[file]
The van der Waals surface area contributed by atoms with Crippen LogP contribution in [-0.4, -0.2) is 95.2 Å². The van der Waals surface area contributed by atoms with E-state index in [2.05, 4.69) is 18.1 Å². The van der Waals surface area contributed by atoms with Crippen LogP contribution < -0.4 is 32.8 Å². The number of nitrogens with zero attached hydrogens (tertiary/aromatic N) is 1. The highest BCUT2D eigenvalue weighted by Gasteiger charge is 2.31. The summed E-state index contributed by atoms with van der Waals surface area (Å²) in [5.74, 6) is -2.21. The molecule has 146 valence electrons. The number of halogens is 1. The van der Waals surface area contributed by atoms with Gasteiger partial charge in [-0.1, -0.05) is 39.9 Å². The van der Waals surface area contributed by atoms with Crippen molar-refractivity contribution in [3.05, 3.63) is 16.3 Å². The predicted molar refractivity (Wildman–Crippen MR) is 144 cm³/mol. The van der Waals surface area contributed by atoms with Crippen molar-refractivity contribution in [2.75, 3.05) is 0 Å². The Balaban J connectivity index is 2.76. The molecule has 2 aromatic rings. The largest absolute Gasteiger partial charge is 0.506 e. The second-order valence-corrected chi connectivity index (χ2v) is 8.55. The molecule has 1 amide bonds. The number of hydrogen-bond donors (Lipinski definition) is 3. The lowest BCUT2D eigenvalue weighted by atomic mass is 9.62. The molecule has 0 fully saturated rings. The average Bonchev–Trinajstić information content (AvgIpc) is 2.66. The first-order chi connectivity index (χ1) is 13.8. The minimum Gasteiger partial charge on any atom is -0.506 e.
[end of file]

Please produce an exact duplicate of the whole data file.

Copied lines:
The van der Waals surface area contributed by atoms with Crippen LogP contribution in [-0.4, -0.2) is 95.2 Å². The van der Waals surface area contributed by atoms with E-state index in [2.05, 4.69) is 18.1 Å². The van der Waals surface area contributed by atoms with Crippen LogP contribution < -0.4 is 32.8 Å². The number of nitrogens with zero attached hydrogens (tertiary/aromatic N) is 1. The highest BCUT2D eigenvalue weighted by Gasteiger charge is 2.31. The summed E-state index contributed by atoms with van der Waals surface area (Å²) in [5.74, 6) is -2.21. The molecule has 146 valence electrons. The number of halogens is 1. The van der Waals surface area contributed by atoms with Gasteiger partial charge in [-0.1, -0.05) is 39.9 Å². The van der Waals surface area contributed by atoms with Crippen molar-refractivity contribution in [3.05, 3.63) is 16.3 Å². The predicted molar refractivity (Wildman–Crippen MR) is 144 cm³/mol. The van der Waals surface area contributed by atoms with Crippen molar-refractivity contribution in [2.75, 3.05) is 0 Å². The Balaban J connectivity index is 2.76. The molecule has 2 aromatic rings. The largest absolute Gasteiger partial charge is 0.506 e. The second-order valence-corrected chi connectivity index (χ2v) is 8.55. The molecule has 1 amide bonds. The number of hydrogen-bond donors (Lipinski definition) is 3. The lowest BCUT2D eigenvalue weighted by atomic mass is 9.62. The molecule has 0 fully saturated rings. The average Bonchev–Trinajstić information content (AvgIpc) is 2.66. The first-order chi connectivity index (χ1) is 13.8. The minimum Gasteiger partial charge on any atom is -0.506 e.